We thought it would be fun to explore the Ogham (oh-am) Tree Calendar in our newsletters. The tree calendar has thirteen months. Each month offers its own unique wisdom to us as we make our way through this life trying to live lightly, kindly and communally.
Kicking off the New Year, we’re back in the 1st Moon of the calendar, ruled by Beith (pronounced ‘bay’), which celebrates the Birch tree. Birch is a beautiful tree that is easily recognisable in the Irish landscape for its dazzling and unique white bark which stands out among other species in the forests. For this reason, Birch has been dubbed ‘The Goddess tree’ and ‘The Lady of the Woods’ associated with positive qualities, most notably – the bringer of hope, regeneration and new beginnings.
It is significant that Birch is known as a ‘Pioneer tree’, a tree that can be the first to appear and restore woodland by restarting colonisation after forest clearing or natural disasters. In clearings with ample sunlight, it can grow tall, up to 60m in height. As Birch springs up in barren soil, paving the way for a brighter future for all, it brings with it a symbol of hope and renewal, showing us that something good can arise after misfortune.
Its striking white, peeling bark gives it a faery-like beauty in all its seasons and is unusual for its paper like qualities. Even in dark wintery days, the Birch shines bright, giving light to the forest and radiating a celestial elegance that raises the spirits of onlookers.
As the sap rises in early March, it’s possible to cut the bark, tap the trees and use the sweet liquid collected neat and cold as an immune boosting tonic water, or as the basis for a birch wine or beer. Its astringent leaves can be grinded to make a Birch tea that is high in Vitamin C and a good diuretic and laxative.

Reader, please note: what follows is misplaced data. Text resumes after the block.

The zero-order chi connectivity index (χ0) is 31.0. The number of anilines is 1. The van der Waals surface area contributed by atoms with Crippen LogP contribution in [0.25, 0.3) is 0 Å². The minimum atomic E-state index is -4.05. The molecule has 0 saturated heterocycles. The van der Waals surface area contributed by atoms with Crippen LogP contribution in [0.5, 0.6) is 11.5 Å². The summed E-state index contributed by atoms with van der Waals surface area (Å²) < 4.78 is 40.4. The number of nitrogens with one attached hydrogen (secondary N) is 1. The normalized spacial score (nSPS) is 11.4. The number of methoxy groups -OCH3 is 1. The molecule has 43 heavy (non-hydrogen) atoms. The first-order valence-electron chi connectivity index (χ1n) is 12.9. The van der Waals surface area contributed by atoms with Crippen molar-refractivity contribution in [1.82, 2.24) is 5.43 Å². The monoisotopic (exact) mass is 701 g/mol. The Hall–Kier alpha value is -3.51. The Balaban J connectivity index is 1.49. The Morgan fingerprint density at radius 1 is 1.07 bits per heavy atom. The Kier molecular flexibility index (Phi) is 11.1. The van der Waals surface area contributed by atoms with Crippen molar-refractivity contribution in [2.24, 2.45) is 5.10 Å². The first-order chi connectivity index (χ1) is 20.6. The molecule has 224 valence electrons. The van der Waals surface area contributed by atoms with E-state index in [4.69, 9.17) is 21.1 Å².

Birch has many spiritual and mythical associations. Many major pre-Christian festivals feature the use of birch wood, bark, leaves or branches.
At Imbolc (Candlemas) in February, the white bark is used to symbolise the return of light along with the candles. At Beltane (May Day) the birch was first choice as the tree to make the Maypole, cut at dawn to be decorated and danced around in old fertility rituals, later to be burned with ash logs at the Beltane fire. At Samhain (All Hallow’s Eve), some of the pagan new year festivities use birch to beat out the old or malign spirits from the hearth, as the symbol of returning light and rebirth.
Also, at Halloween when the witches fly, they will get out their best birch wood besoms! Besom brooms are still often made with birch wood handles and twigs – an interesting choice for the witch, as the fly-agaric mushroom (the beautiful scarlet and white spotted fungus of all good fairy-tales) likes to grow amongst the base and roots of the birch tree. If carefully prepared by an expert and taken in tiny doses, it’s known as a hallucinogenic flying drug. This shouldn’t be tried though – it is also a fatal toxin! Even the Baba Yaga (the infamous Russian witch) is said to live in a birch forest, sweeping away her trails with a silver birch twig broom.
So, what does Beith, our beautiful Birch, offer us as learning in our own journey as OFN Ireland?
It is fitting that we should start the year by celebrating Birch, the tree symbol of hope and new beginnings. At OFN we hope to power a new food system and have a lot to learn from this pioneer tree about bravery and willingness to start out in unchartered territory. Birch is a shinning emblem of the forest, a beacon of light that encourages other trees to follow in its path. Through our digital platform, we hope to provide small ethical and environmentally-conscious businesses in Ireland with the tools and resources needed to compete on the market and pave the way to a more resilient and inclusive food economy centred on cooperative, local principles.
Birch Magic, Charms and Beliefs
* Write a wish on birch bark with the charcoal-like tip of a burned birch twig. Keep it safe and secret and your wish will be fulfilled.
* To cool any violent passion, anger or over-reaction, sit alone for a while with your back against the birch trunk. Its innocent energy will channel your strong feelings into wise ways.
* Burn a little birch bark or dried leaf on its own or as part of a purpose made incense blend at the start of any important new beginning or before a journey.
* A cradle, toy or decoration made from birch wood will protect the baby against bad spirits, and against faeries who are intent on turning the child into a changeling
* Herd your cow with a birch stick and she will be fertile and birth healthy calves.
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[Text adapted from Eco Enchantments ‘The Thirteen Trees of the Ogham Moon Calendar ‘]